With under 5 minutes remaining, Andersen elected to go for it, but the play started poorly, with a low snap, as the center problems that had plagued Minnesota came round to Oregon State, and first time starter Yanni Demogerontas. But the real head-scratcher element was why the play was a handoff to Tim Cook, who ran for a whole 2 yards on 3 carries, and not Nall, who had 151 yards on the evening.

Cook came up short, and Minnesota took over, clinging to a 1 point lead. Wolitarski was Minnesota’s leading receiver for the night, but only had 4 catches, for 53 yards. Two of the catches came on the drive that allowed the Gophers to extend their lead though, setting up Leidner’s run for the touchdown that extended Minnesota’s lead to 30-23.

The long series of mistakes was far from over though, and Minnesota Coach Tracy Claeys elected to go for a 2 point conversion. Had it been successful, it would have made it a 2 possession game, but 2 point conversions under those circumstances virtually never work, and it didn’t in this case. As a result, Oregon State could have forced overtime with a touchdown and a 1 point conversion kick.

The Beavers couldn’t come close to scoring though, as Garretson opened the drive by nearly throwing a pick-6, and Bolden dropped a pass that would have picked up a first down.

The drive ended when, on 4th down, Garretson, after being flushed from the pocket, threw the ball short, and even had Nall caught the ball, a first down wouldn’t have resulted, and Minnesota took over on downs.

With Oregon State being short that timeout from early in the half, Minnesota was able to run around, giving away over 50 yards, but also running out the clock, especially after Elu Alydon shoved a Gopher and got a personal foul with seconds remaining.

Summing Up The Stats

Garretson had an up and down evening, completing 25 of 40 passes, just 62.5% (after hitting 70% in the first half despite the cold start), for only 228 yards, but 3 touchdowns, and thanks to a several Minnesota drops, no interceptions. But the fumbles and 4 sacks, and what resulted from them, cost the game.

Seth Collins AP Stacy Bengs

Nall led the Beavers in both rushing, with 71 yards on 13 carries, and 80 yards on a game high 8 catches. Collins, right, had 5 catches, for 57 yards, but only 13 yards on 6 rushes.

The Beavers, as was often the case last year, struggled to establish the run, and finished with only 89 yards on the ground, and therefore only 317 total yards, a couple hundred shy of what will be required to win in the Pac-12 most weeks.

Bolden finished with 5 catches, for 32 yards, and a touchdown, but Jordan Villamin was a non-factor, finishing with just 1 catch, for only 5 yards.

Garretson outshown Leidner in passing though, as the senior Minnesota QB connected on only 50% of his passes, 13 of 26, and for only 130 yards, and no scores. But Leidner added 76 yards and 2 scores on 13 carries.

Coupled with Smith’s 125 yard, 2 touchdown night, on 25 carries, the Gophers dominated on the ground. Had they not handed back over 50 yards on strategic losses, even with the bad snaps, they would have out-gained Oregon State, as the 284 net yards yielded will distort the picture.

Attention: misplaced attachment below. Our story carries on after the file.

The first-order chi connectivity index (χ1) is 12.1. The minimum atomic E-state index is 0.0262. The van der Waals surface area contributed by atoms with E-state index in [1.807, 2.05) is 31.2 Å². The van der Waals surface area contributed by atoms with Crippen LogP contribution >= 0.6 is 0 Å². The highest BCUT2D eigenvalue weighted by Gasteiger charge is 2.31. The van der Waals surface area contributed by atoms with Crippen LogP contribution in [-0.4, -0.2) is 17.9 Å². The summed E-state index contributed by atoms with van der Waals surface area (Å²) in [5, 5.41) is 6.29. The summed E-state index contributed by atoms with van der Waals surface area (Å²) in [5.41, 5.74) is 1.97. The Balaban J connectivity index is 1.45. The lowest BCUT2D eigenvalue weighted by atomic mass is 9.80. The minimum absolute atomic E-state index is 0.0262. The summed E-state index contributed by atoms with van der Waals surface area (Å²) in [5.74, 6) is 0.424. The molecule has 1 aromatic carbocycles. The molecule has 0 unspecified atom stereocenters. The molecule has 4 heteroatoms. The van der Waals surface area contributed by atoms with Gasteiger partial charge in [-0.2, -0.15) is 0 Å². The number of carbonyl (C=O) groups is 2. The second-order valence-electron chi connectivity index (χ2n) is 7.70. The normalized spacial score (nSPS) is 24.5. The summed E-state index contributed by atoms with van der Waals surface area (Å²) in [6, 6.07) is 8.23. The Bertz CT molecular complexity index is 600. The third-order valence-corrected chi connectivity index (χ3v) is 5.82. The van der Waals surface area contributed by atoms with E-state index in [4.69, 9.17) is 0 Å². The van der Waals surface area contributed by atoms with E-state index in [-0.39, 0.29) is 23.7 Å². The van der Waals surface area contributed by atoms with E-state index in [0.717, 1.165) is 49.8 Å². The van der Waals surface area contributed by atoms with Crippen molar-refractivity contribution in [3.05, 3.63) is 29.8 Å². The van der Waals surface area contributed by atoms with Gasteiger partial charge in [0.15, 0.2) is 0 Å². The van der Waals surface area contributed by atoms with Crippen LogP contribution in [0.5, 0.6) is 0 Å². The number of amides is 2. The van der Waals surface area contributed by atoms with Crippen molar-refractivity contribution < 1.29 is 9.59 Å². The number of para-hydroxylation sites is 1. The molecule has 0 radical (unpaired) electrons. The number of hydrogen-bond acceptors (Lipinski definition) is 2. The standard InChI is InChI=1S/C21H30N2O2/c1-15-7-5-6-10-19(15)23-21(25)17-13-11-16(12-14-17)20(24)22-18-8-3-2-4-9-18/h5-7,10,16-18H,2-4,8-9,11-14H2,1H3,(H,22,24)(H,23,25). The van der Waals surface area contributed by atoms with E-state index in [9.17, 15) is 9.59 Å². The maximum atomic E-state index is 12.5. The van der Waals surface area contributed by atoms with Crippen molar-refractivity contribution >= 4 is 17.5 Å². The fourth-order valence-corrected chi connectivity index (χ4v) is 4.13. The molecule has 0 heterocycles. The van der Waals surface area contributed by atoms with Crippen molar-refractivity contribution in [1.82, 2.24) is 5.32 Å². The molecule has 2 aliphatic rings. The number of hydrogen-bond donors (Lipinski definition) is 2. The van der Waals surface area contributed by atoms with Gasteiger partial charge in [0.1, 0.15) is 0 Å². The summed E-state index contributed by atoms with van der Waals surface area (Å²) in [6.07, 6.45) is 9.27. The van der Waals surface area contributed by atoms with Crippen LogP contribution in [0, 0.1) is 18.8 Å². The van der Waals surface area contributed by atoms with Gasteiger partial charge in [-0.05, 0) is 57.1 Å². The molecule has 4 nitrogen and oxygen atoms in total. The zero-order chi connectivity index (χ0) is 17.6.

Rodney Smith Devin Chappell AP Stacy Bengs

Devin Chappell chases Rodney Smith, who had a big night for the Gophers.

Xavier Hawkins was a refreshing bright spot for the Oregon State defense, with a game high 8 tackles, all solo.

However, the Beavers still struggle with pressuring opposing quarterbacks. Despite a fair number of blitzes, they were unable to record any sacks.

Oregon State, having now dropped 10 games in a row, and 18 of their last 22, will now have 16 days to regroup before their home opener against FCS Idaho State.


(AP Photos by Stacy Bengs)

4 thoughts on “Minnesota Pulls Out 30-23 Win Over Oregon State

  1. dubface

    Disappointed with the loss but not distraught if that makes sense. There’s a ton of things the Beavs could have done differently, but it’ll have to come with polish. The team looks tougher, faster, stronger, and just more competent and competitive at this point. Minnesota clearly isn’t the best team in their own power conference, but presented a good test and it was a solid road game. I wish we played them more in every sport.

  2. Dave McLean

    I agree with you on the play calling. Who in the hell decided to give the ball to Cook, and not Nall? Terrible play calling.

  3. Ebbs15

    My sources tell me Nall was not feeling 100 and so that’s why Cook was put in on 4th.
    I can’t blame Garretson for the fumbles… A SR being beaten by a true freshman was the problem. I was impressed with Garretson’s toughness for sure.

    1. Andy Wooldridge Post author

      Nall was in on 1st & 2nd down of that series though, and appeared as ok as he had been in the second half.

      And while it is true that Dustin Stanton got beat (badly) multiple times, Garretson, who has a notably slow release, also didn’t get rid of the ball fast enough, especially once it became known that pressure from the right side was likely coming regularly.

      I do think Garretson will get a better feel for the pace of the game as the next couple of games go along, assuming he can survive that long, Which will be imperative, because Boise will bring even more speed, and so will several Pac-12 defenses.

      The complete absence of any such edge speed from any d-lineman the Beavers see in practice doesn’t help the o-line prepare for it either.